Ken Levine: You know when we had that scene where you encounter Andrew Ryan [in BioShock] and he tells you you've been this cipher, I don't want to spoil it for people who haven't played it but, you know, that you've been following orders blindly the whole time and by extension the player has been a cipher and following orders the whole time, how do you go back? How do you go back and say okay, well you're that kind of character again after you already had that discussion with the gamer? And how do you make something fresh and new without saying well forget all that, you know? Our response to it was, let's really place you firmly in the world this time. Let's give you a story, let's give you a character to develop a personal story. You're not so much a tourist this time as you were in the first game. You thought you were an accidental tourist, you weren't in the first game. This time, nobody would mistake you for a tourist. You're very active your story is very active, Elizabeth's story is very active.
IGN: Within the setting Songbird is also a known quantity there. The residents of Columbia know what that bird is. He's been around for a while there I suppose? Has he always been there or did he just show up at one point? Or can you say?
Ken Levine: I don't want to go into like a ton of detail. I'll say that the public's perception of him is, did you see that poster with the anarchist with a bomb and the Songbird that we have out?
Basically he's a bit of a boogeyman in Columbia. It's what parents tell their kids to scare them and make sure they eat their vegetables at night. They see him flying around, [but] it's not like he's walking down the street and doing interviews. He's a sort of presence in their world and the man on the street is not exactly sure what his evolution is and where he came from but they're aware of his presence and there's a sense that if you're not necessarily toeing the party line of the founders that he might be something that you might encounter him in a way you might not want to.
IGN: Do you consider Songbird to be a villain? Is he meant to be a villain?
Ken Levine: I try not to think like that. Were you to ask me whether Andrew Ryan was a villain I'd give you the same answer. A friend once said to me that everybody is the hero of their own story. When I was working on Bio 1, I watched this documentary about Joseph Goebbels, the Nazi propaganda minister. And the whole documentary, it was just Kenneth Branagh reading from his diary, reading from Goebbels' diaries with film and still images from Goebbels' life over it, that's the entire movie. You would think this guy was the most put upon, noble individual in the universe that everybody was out to get and nobody understood, if you didn't know what he did. In his view he's this noble figure, this complete scum bag was this noble figure. I think there's nobody if you ask them would say "oh I'm the bad guy here". I don't want to think that way because that inhibits you from writing characters with an internal monologue that makes them noble.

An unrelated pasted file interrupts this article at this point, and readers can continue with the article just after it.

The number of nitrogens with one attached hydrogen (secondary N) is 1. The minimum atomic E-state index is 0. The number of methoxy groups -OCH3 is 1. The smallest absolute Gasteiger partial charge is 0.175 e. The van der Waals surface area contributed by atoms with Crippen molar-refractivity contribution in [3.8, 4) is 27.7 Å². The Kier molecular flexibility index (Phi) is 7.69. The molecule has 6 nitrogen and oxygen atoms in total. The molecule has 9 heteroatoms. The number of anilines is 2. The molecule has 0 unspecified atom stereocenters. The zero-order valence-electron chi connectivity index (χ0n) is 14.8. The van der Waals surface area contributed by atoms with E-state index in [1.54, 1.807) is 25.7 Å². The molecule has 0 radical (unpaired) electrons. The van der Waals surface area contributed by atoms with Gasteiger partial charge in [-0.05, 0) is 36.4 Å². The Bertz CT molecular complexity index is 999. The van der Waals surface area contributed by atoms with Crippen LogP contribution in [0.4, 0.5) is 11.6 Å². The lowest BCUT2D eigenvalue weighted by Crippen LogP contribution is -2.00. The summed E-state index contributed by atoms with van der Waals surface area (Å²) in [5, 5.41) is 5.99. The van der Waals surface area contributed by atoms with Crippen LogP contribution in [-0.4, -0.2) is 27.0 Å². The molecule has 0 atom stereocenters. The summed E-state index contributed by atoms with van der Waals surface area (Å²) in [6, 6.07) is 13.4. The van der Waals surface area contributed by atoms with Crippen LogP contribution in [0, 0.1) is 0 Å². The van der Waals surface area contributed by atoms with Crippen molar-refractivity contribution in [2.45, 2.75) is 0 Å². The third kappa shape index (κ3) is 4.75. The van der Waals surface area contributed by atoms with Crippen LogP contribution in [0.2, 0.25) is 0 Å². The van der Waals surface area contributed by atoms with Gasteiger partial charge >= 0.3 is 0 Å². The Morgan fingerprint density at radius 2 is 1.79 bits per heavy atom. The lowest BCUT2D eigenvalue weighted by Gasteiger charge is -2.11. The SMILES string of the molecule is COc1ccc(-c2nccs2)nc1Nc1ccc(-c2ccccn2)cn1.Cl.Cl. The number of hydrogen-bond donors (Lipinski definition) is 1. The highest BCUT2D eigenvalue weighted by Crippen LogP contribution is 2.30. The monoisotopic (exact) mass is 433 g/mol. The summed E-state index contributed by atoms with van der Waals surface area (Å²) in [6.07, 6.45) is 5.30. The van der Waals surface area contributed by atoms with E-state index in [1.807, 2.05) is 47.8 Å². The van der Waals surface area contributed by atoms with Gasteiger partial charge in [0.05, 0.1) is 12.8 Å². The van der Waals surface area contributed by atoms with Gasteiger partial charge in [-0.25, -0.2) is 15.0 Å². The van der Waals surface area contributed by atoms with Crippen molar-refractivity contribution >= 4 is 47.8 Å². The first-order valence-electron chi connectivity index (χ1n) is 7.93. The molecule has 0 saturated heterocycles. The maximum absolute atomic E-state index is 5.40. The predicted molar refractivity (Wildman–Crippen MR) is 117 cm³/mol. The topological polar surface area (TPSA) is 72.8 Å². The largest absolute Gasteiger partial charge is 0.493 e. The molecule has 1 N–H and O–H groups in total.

IGN: Is that how you avoid characters falling into those definite roles? By giving them the public perception but also that internal justification for the actions and bringing those into view for the player so that you can tell one role doesn't suit them?
Ken Levine: Other people have to tell me how successful we are at doing that, but the goal is to give people an internal monologue that you can expose enough of [so] you understand their motivations. Whenever I'm stuck in a writing problem, the problem is always one of two things, or three things. Either I'm being very lazy, the scene is too complicated and I need to go back and figure out a simpler way to do it, or the third thing, probably the most common thing, is the characters aren't properly motivated. They're following the plot rather than their own goals. Ask yourself what does this person want here, you're usually going to get better results than "well how do I advance the plot?"
IGN: In terms of how Songbird communicates, does Songbird talk or is it more the animations, the expressions and the actions that convey message?
Ken Levine: We've not demonstrated him talking. I think that we're better off in some ways if we can succeed without him ever saying a word.
IGN: What effect does that achieve? Why is that a more effective way?
Ken Levine: The nice thing about silence, and actually we played with Elizabeth being silent for a while, that just didn't turn out to be feasible, the nice thing about silence is it forces you to make very clear decisions about that character. It forces you to make that character have very clear motivations because you can't caught up in a ton of subtlety. Now hopefully when [people see] Songbird and Elizabeth they understand there is some subtlety in that relationship, there's some complexity to that relationship. It doesn't necessarily require words. The goal is to get across that relationship without them sitting down and having coffee and discussing it.